With almost 150 champions (143 to be exact) in League of Legends, the balance between them is always a hot topic. Recently, a post went up on the League of Legends website detailing a new framework to handle the balancing of champions. The new framework, which has been in use behind the scenes, is finally ready for formalization according to the post. The framework will serve as a “way of establishing consistent understandings of how [the devs] evaluate champions’ power level, especially for the purposes of determining if they ought to be buff or nerf candidates on any given patch.”
In the past, LoL has followed a “balance for Plat+ play” approach, with other considerations made on a case-by-case basis. The new approach, which divides Summoner’s Rift into four audiences, will limit subjectivity and bias that balance changes may have been affected by in the past. The four audiences are Average Play, Skilled Play, Elite Play, and Professional Play, effectively encapsulating most, if not all players into one of the groups. Each audience will have different parameters as to what it means for a champion to be over or underpowered.
The Average Play audience “contains most players, everything below the top 10% of solo queue (approximately up through Gold).” The game’s developers believe that since this group is less sensitive to minute details of balance changes, they have relaxed their definition of “too strong” for this group. Win rate and ban rate are the two factors that come into play when balancing for players in this group. “The more a champion is banned beyond the global average ban rate (ABR, currently ~7%), the more we use their ban rate as an expression of the champion’s power level in the tier, and the tighter a band we put on their win rate.”
Skilled Play is made up of the top 10% of solo queue (excluding the top players in this range, who now fall into the Elite Play audience). The balance framework for the Skilled Play audience is similar to that of the Average Play audience, based on win rate and ban rate, with a tighter restriction of what is considered too strong for these players.
The Elite Play audience contains the top 0.1% of solo queue players. “This group is the most sensitive to balance changes out of all the solo queue groups, and also has unique balance needs.” Because the devs do not have enough win rate data to work balance changes like the previous two groups, they must rely on ban rate as well as champion pick rates. The balance changes in this group rely on Presence, which “is the combined Pick and Ban rate of the champion.”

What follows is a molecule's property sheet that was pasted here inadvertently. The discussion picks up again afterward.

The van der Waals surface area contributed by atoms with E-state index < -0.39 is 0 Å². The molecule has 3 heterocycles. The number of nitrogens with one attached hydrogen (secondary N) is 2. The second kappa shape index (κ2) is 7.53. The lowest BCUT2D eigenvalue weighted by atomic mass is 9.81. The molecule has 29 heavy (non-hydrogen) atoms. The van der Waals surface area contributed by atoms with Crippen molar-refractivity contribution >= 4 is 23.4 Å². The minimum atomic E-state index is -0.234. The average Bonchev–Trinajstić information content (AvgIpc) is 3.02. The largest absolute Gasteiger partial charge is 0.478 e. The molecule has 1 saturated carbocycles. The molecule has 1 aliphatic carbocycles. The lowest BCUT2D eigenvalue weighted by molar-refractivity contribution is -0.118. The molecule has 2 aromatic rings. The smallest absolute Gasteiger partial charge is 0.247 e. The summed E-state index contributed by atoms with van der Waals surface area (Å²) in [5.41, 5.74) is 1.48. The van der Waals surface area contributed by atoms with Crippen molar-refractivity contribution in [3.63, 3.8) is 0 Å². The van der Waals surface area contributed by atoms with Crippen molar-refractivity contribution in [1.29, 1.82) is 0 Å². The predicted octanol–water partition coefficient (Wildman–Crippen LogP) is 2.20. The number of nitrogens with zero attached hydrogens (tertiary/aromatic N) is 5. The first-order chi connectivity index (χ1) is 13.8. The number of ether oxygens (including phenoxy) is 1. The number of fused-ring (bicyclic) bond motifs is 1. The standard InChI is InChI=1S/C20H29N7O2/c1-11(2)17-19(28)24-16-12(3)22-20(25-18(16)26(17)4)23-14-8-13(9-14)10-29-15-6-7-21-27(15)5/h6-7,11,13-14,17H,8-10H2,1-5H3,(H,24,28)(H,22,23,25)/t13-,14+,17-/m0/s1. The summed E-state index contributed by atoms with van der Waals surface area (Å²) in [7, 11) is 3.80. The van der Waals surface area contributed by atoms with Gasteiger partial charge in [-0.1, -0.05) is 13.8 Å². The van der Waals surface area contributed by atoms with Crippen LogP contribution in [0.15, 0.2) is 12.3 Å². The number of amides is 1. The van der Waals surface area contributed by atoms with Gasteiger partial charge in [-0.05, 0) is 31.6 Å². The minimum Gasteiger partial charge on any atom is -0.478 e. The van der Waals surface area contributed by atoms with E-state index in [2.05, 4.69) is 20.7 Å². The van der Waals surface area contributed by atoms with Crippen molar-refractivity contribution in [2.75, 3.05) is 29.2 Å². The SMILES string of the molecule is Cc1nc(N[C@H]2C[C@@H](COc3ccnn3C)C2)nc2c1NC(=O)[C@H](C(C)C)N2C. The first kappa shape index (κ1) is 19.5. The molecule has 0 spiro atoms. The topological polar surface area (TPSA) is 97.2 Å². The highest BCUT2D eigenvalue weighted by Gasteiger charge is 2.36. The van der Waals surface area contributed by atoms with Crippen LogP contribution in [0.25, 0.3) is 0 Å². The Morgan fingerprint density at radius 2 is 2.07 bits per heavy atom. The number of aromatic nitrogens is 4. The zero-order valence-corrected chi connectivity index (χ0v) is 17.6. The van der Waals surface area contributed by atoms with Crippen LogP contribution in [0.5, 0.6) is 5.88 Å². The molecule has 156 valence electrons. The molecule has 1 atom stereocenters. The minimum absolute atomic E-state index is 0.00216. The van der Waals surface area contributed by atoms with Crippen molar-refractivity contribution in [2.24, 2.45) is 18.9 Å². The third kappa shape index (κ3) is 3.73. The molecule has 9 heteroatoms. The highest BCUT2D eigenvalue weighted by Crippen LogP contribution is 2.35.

Finally, the Professional Play audience “is the top five recognized leagues of competitive play (currently LPL, LCK, LEC, LCS, and LMS).” Balance changes for this group revolve around Presence, as well as the current meta. Even though the current meta may not allow for certain champions to be picked, the devs “will consider these champions underpowered in the context of the current meta, and we will balance around the champions’ power level within that meta.”
From this point on, a champion will be considered balanced if they are within the balanced range for all audiences, overpowered if they exceed the threshold of just one audience, and underpowered if they drop below the threshold for all audiences. The plan of action now is for devs to use the framework to first address overpowered champions, then underpowered ones, finally circling back and balancing champions for all audiences. Be sure to check out the complete post on the League website for more specific balancing details, as the devs have obviously put a lot of time and effort into this new framework.Full article